(Bloomberg) -- Today in Brexit: After a week of tension and drama in British politics, EU diplomats are feeling nervous.
There was a time – roughly between the referendum of June 2016 and the general election of June 2017 – when the British media loved a story on potential European Union disunity. The government exploited some of that itself, playing up the chances of being able to “divide and conquer” as ministers toured capitals and promised the earth. Even then that thinking was flawed; the U.K. needed a broadly united EU to have someone to do a deal with.
Now, with the tables turned, that principle still holds true. Today, though, the disunity is not between Paris and Prague but between one side of Theresa May’s Conservative Party and the other. And it’s leading to a growing sense of unease in EU circles. “How can we do a deal,” one Brussels diplomat said pointedly this week, “when we don’t even know who’s running this?”
There have been two strands to the Brexit process in Brussels this week. One sees the well-oiled cogs in the bureaucratic machinery continue to turn. Officials from the 27 other member states have been picking over the U.K.’s most-recent proposals and hearing the European Commission’s latest explanation of why Britain can’t have what it wants. It’s a process we’ve gotten used to.
The other strand sees those same officials observing the sideshow in Westminster with something approaching horror. “We’re watching and we’re saying, pull yourselves together,” one official said on Thursday. From them, the message is clear: this sort of chaos isn’t helping anyone.
That’s why other potential scenarios are starting to emerge. As Bloomberg reports today, some diplomats are now seriously considering whether the U.K. needs to stay in the EU a while longer, just to get the negotiations finished. In London, Parliament this week has been wrangling over whether it can wrest back influence over Brexit in the dying days of the two-year Article 50 period. If it does, and demands changes to the deal, what happens then?, the Europeans wonder.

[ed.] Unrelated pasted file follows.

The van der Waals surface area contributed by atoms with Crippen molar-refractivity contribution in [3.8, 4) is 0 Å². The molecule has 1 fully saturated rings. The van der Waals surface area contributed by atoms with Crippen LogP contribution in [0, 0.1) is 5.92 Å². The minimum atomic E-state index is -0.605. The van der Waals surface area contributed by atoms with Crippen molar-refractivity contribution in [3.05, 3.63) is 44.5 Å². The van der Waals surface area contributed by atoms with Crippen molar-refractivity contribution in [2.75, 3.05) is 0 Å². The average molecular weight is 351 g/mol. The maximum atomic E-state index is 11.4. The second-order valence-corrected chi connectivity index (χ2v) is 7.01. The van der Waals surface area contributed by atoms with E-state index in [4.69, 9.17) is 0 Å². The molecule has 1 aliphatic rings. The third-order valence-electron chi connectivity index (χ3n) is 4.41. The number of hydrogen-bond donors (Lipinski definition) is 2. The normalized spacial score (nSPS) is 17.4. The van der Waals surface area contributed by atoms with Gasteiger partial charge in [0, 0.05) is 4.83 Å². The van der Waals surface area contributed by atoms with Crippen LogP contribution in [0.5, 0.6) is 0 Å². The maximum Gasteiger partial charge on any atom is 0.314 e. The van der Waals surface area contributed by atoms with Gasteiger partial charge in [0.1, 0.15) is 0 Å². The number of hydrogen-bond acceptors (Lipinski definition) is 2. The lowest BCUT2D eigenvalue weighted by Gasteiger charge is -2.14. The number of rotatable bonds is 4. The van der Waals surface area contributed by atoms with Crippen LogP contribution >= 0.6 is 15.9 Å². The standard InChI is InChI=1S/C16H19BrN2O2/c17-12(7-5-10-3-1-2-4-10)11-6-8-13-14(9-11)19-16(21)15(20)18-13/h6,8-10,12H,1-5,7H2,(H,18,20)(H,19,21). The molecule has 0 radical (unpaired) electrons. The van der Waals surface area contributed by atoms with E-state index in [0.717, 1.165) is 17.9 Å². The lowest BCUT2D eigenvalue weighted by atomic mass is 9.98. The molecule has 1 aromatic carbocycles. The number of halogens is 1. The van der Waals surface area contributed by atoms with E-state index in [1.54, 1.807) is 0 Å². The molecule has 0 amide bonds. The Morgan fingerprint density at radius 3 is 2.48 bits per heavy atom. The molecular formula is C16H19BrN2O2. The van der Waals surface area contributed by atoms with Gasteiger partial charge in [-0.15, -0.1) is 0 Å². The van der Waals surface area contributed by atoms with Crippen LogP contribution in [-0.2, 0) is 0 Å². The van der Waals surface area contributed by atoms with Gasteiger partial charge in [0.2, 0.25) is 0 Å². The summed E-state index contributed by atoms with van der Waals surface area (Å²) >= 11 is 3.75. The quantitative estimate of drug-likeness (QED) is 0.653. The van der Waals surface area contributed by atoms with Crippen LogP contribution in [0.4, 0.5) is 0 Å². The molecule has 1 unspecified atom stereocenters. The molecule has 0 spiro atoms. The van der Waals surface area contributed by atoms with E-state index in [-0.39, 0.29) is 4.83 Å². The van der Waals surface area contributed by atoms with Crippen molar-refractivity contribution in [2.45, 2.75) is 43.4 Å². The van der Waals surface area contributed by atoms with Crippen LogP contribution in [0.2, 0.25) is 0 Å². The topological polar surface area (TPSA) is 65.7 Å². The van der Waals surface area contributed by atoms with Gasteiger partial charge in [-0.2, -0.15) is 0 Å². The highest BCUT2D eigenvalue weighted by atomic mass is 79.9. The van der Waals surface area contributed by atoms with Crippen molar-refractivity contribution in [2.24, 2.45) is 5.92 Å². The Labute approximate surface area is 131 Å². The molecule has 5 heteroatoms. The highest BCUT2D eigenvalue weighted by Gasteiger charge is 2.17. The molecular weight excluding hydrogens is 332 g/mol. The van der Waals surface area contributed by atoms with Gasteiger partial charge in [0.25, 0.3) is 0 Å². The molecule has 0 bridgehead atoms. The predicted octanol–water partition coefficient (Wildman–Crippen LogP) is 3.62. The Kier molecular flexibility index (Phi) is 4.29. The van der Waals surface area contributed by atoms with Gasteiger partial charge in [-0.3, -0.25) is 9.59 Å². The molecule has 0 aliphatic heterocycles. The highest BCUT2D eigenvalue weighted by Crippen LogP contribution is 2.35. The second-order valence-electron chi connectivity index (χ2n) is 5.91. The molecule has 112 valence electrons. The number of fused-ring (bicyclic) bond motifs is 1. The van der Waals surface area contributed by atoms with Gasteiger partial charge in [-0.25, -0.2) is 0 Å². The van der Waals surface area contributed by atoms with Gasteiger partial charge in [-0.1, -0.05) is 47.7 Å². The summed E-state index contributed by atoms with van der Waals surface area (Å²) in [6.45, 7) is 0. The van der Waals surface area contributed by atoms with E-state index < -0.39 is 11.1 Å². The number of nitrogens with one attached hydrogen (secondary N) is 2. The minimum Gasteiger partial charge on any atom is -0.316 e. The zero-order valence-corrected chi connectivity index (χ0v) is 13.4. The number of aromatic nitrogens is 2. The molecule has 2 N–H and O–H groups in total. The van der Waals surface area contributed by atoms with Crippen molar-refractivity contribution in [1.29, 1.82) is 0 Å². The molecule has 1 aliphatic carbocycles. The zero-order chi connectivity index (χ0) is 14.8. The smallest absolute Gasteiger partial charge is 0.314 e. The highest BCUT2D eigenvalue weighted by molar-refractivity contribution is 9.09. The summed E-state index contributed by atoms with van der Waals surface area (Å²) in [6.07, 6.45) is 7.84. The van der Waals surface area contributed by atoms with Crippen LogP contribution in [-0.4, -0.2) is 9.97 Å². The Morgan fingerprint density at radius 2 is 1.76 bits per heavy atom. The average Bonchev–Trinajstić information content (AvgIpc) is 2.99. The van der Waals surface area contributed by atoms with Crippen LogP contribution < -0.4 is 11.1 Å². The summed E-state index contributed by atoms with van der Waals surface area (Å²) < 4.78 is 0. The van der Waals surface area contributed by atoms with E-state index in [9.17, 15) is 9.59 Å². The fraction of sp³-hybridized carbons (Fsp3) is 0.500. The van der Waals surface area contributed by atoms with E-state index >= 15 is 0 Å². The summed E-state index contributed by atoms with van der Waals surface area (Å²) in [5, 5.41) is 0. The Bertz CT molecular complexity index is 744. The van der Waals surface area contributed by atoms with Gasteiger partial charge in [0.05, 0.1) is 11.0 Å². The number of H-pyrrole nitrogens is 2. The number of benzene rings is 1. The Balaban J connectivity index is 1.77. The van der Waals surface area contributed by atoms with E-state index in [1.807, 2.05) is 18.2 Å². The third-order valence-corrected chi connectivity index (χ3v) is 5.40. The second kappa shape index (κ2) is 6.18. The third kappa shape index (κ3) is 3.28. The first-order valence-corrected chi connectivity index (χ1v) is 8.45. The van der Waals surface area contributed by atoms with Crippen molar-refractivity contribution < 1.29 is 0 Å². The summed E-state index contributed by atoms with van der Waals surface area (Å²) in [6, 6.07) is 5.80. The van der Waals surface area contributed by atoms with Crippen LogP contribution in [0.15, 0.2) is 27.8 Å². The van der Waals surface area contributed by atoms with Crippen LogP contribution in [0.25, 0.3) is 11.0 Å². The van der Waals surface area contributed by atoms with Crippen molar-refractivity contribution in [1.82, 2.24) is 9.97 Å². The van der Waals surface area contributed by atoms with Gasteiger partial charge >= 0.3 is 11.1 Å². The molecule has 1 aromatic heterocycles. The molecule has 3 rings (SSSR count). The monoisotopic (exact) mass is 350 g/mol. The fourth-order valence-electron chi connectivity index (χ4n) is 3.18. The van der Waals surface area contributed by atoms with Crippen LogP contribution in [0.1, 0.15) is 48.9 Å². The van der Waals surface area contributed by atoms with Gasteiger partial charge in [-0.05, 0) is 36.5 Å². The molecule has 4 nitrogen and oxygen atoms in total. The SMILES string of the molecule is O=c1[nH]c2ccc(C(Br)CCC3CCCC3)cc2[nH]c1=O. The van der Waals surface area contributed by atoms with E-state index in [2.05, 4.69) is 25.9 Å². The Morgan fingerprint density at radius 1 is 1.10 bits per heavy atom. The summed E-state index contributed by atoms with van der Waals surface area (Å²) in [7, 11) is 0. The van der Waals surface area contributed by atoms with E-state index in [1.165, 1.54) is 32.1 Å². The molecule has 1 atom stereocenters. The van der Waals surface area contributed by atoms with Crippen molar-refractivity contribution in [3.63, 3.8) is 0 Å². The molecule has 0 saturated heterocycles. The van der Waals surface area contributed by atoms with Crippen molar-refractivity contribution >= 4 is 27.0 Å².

May’s government now thinks some potential rebels are willing to support the prime minister, which should be enough to save the premier from a damaging defeat, according to two people familiar with the negotiations.
Nevertheless, EU-27 diplomats point out that no-deal contingency planning has been stepped up in some of the countries most likely to be affected.
After a week of drama in Westminster, Brussels is getting twitchy again.
- So what did happen in Westminster yesterday exactly? Read the definitive account of the tragicomic fumbles and accusations of betrayal
- In the world of options, swaps, and futures, there’s a new sheriff in town: The European Union is emerging from uncertainty caused by Brexit with a new-found regulatory swagger
- It’s been called: The U.K. is heading for the softest of Brexits, according to this week’s Economist leader column
Brexit in Brief
Defending a Position | U.K. participation in EU foreign policy should be allowed “on a case-by-case and exceptional basis” and only “where it significantly participates to the fulfillment of the Union’s level of ambition,” the European Commission said on Thursday, dashing British hopes of deeper cooperation.
Risk Warning | Ireland’s central bank Deputy Governor Sharon Donnery said that the risks arising from Brexit, especially a “hard” or disruptive Brexit, are far-reaching for Ireland. She said the “window of opportunity for resolving a range of issues for firms is closing fast and contingency plans need to be fully prepared.”
And So It Begins | More Polish nationals are returning home from the U.K. this year than settling there, reversing a long trend which brought more than a million Poles to Britain. Jonathan Knott, Britain’s ambassador to Poland, told Rzeczpospolita that the net outflow isn’t significant so far, but that the British economy could suffer if it accelerates. Aside from Brexit, Poles are being lured back home by record-low unemployment and the fastest wage growth in six years.
On the Slide | The British public thinks Theresa May is handling Brexit worse than at any point since she became prime minister, according to a new poll for The Times. The survey indicates just 21 per cent believe that the government is doing well in the negotiations, with 66 per cent saying it’s doing badly.
Wrong Note | A rare Brexit Bulletin foray into matters ecclesiastical. Today’s Church Times tells us that the congregation of St Mary’s, an 11th-century church in Maldon, Essex, in the south of England, blames Brexit for their decision to abandon plans to buy a new organ. The church spent 10 years fundraising for a 245,000-euro Bavarian-built instrument, but now fear 20 percent VAT could be added to the bill after Brexit. “We could claim that back currently, but we won’t be able to after Brexit,” St Mary’s director of music Colin Baldry told Church Times. “We couldn’t take the risk.” British organ-builders currently make between 10 and 15 organs each year, the paper says.
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